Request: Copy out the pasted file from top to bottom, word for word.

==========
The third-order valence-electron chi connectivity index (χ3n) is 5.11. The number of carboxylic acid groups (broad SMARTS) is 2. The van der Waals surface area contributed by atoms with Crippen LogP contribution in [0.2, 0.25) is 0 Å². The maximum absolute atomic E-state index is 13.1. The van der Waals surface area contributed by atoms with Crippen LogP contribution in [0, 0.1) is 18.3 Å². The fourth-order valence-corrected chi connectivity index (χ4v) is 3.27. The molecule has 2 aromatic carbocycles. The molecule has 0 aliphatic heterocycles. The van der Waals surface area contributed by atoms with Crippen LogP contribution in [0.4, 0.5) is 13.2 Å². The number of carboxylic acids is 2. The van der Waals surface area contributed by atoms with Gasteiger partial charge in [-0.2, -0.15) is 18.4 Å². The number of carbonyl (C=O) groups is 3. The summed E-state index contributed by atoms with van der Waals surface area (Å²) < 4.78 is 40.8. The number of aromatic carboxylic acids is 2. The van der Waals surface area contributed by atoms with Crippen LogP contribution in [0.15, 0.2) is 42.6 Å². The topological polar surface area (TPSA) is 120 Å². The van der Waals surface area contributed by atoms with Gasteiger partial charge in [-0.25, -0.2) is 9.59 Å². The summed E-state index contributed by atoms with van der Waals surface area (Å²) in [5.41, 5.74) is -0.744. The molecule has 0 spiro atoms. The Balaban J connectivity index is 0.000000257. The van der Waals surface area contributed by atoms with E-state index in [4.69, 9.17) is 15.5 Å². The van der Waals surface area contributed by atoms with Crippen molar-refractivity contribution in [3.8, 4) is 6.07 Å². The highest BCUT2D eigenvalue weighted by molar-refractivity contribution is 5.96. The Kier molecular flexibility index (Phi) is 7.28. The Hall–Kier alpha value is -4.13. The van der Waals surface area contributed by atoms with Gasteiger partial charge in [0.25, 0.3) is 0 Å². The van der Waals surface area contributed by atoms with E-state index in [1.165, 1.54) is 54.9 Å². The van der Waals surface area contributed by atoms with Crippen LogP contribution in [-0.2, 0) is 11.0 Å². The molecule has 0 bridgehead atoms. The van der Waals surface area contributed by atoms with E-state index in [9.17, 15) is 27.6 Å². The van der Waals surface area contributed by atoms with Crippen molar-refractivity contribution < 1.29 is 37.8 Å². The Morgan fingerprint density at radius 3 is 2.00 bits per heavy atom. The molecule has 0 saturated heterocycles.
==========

The third-order valence-electron chi connectivity index (χ3n) is 5.11. The number of carboxylic acid groups (broad SMARTS) is 2. The van der Waals surface area contributed by atoms with Crippen LogP contribution in [0.2, 0.25) is 0 Å². The maximum absolute atomic E-state index is 13.1. The van der Waals surface area contributed by atoms with Crippen LogP contribution in [0, 0.1) is 18.3 Å². The fourth-order valence-corrected chi connectivity index (χ4v) is 3.27. The molecule has 2 aromatic carbocycles. The molecule has 0 aliphatic heterocycles. The van der Waals surface area contributed by atoms with Crippen LogP contribution in [0.4, 0.5) is 13.2 Å². The number of carboxylic acids is 2. The van der Waals surface area contributed by atoms with Gasteiger partial charge in [-0.2, -0.15) is 18.4 Å². The number of carbonyl (C=O) groups is 3. The summed E-state index contributed by atoms with van der Waals surface area (Å²) < 4.78 is 40.8. The number of aromatic carboxylic acids is 2. The van der Waals surface area contributed by atoms with Crippen LogP contribution in [0.15, 0.2) is 42.6 Å². The topological polar surface area (TPSA) is 120 Å². The van der Waals surface area contributed by atoms with Gasteiger partial charge in [-0.25, -0.2) is 9.59 Å². The summed E-state index contributed by atoms with van der Waals surface area (Å²) in [5.41, 5.74) is -0.744. The molecule has 0 spiro atoms. The Balaban J connectivity index is 0.000000257. The van der Waals surface area contributed by atoms with E-state index in [4.69, 9.17) is 15.5 Å². The van der Waals surface area contributed by atoms with Crippen molar-refractivity contribution in [3.8, 4) is 6.07 Å². The highest BCUT2D eigenvalue weighted by molar-refractivity contribution is 5.96. The Kier molecular flexibility index (Phi) is 7.28. The Hall–Kier alpha value is -4.13. The van der Waals surface area contributed by atoms with Gasteiger partial charge in [0.25, 0.3) is 0 Å². The van der Waals surface area contributed by atoms with E-state index in [1.165, 1.54) is 54.9 Å². The van der Waals surface area contributed by atoms with Crippen LogP contribution in [-0.2, 0) is 11.0 Å². The molecule has 0 bridgehead atoms. The van der Waals surface area contributed by atoms with E-state index in [9.17, 15) is 27.6 Å². The van der Waals surface area contributed by atoms with Crippen molar-refractivity contribution < 1.29 is 37.8 Å². The Morgan fingerprint density at radius 3 is 2.00 bits per heavy atom. The molecule has 0 saturated heterocycles.